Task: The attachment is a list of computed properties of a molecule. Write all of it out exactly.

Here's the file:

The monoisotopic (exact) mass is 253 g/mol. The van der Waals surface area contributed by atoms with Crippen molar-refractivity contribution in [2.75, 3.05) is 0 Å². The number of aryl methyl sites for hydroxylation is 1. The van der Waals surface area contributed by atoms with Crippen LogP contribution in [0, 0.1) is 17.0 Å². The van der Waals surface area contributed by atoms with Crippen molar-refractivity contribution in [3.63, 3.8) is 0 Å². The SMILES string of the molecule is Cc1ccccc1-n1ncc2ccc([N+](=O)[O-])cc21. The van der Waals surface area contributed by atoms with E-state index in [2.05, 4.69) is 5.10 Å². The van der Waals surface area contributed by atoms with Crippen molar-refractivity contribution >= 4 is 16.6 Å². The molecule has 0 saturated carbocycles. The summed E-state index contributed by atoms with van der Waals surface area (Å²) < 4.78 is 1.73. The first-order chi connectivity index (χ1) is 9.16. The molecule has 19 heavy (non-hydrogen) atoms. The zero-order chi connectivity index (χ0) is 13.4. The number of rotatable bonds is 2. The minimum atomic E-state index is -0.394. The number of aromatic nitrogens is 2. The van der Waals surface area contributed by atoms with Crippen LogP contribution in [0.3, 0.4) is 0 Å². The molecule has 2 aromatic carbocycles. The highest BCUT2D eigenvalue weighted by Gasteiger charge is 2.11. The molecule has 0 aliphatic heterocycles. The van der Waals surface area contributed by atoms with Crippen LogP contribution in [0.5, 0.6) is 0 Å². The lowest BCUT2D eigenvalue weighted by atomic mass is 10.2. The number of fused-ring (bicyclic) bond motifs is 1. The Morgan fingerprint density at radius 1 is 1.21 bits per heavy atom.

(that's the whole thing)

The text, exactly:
The monoisotopic (exact) mass is 253 g/mol. The van der Waals surface area contributed by atoms with Crippen molar-refractivity contribution in [2.75, 3.05) is 0 Å². The number of aryl methyl sites for hydroxylation is 1. The van der Waals surface area contributed by atoms with Crippen LogP contribution in [0, 0.1) is 17.0 Å². The van der Waals surface area contributed by atoms with Crippen molar-refractivity contribution in [3.63, 3.8) is 0 Å². The SMILES string of the molecule is Cc1ccccc1-n1ncc2ccc([N+](=O)[O-])cc21. The van der Waals surface area contributed by atoms with E-state index in [2.05, 4.69) is 5.10 Å². The van der Waals surface area contributed by atoms with Crippen molar-refractivity contribution >= 4 is 16.6 Å². The molecule has 0 saturated carbocycles. The summed E-state index contributed by atoms with van der Waals surface area (Å²) < 4.78 is 1.73. The first-order chi connectivity index (χ1) is 9.16. The molecule has 19 heavy (non-hydrogen) atoms. The zero-order chi connectivity index (χ0) is 13.4. The number of rotatable bonds is 2. The minimum atomic E-state index is -0.394. The number of aromatic nitrogens is 2. The van der Waals surface area contributed by atoms with Crippen LogP contribution in [0.3, 0.4) is 0 Å². The molecule has 2 aromatic carbocycles. The highest BCUT2D eigenvalue weighted by Gasteiger charge is 2.11. The molecule has 0 aliphatic heterocycles. The van der Waals surface area contributed by atoms with Crippen LogP contribution in [0.5, 0.6) is 0 Å². The lowest BCUT2D eigenvalue weighted by atomic mass is 10.2. The number of fused-ring (bicyclic) bond motifs is 1. The Morgan fingerprint density at radius 1 is 1.21 bits per heavy atom.